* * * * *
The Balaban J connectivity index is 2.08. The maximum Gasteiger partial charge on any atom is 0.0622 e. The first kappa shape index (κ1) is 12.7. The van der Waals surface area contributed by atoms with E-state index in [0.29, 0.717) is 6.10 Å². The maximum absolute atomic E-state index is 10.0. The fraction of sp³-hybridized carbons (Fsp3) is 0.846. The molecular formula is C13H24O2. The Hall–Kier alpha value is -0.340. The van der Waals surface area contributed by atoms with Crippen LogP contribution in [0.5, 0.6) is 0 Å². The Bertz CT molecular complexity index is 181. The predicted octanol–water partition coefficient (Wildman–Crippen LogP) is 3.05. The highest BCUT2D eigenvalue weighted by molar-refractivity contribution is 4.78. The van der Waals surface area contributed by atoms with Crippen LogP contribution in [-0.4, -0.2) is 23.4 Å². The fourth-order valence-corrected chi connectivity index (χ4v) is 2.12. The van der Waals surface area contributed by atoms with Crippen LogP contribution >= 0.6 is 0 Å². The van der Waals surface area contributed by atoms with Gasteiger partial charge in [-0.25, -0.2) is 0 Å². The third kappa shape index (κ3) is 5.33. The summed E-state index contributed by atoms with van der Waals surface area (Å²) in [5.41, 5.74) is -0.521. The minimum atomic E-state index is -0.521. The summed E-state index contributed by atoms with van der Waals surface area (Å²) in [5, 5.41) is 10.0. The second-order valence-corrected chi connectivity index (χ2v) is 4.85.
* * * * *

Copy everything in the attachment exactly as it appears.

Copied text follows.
The Balaban J connectivity index is 2.08. The maximum Gasteiger partial charge on any atom is 0.0622 e. The first kappa shape index (κ1) is 12.7. The van der Waals surface area contributed by atoms with E-state index in [0.29, 0.717) is 6.10 Å². The maximum absolute atomic E-state index is 10.0. The fraction of sp³-hybridized carbons (Fsp3) is 0.846. The molecular formula is C13H24O2. The Hall–Kier alpha value is -0.340. The van der Waals surface area contributed by atoms with Crippen LogP contribution in [0.5, 0.6) is 0 Å². The Bertz CT molecular complexity index is 181. The predicted octanol–water partition coefficient (Wildman–Crippen LogP) is 3.05. The highest BCUT2D eigenvalue weighted by molar-refractivity contribution is 4.78. The van der Waals surface area contributed by atoms with Crippen LogP contribution in [-0.4, -0.2) is 23.4 Å². The fourth-order valence-corrected chi connectivity index (χ4v) is 2.12. The van der Waals surface area contributed by atoms with Crippen LogP contribution >= 0.6 is 0 Å². The van der Waals surface area contributed by atoms with Gasteiger partial charge in [-0.25, -0.2) is 0 Å². The third kappa shape index (κ3) is 5.33. The summed E-state index contributed by atoms with van der Waals surface area (Å²) in [5.41, 5.74) is -0.521. The minimum atomic E-state index is -0.521. The summed E-state index contributed by atoms with van der Waals surface area (Å²) in [5, 5.41) is 10.0. The second-order valence-corrected chi connectivity index (χ2v) is 4.85.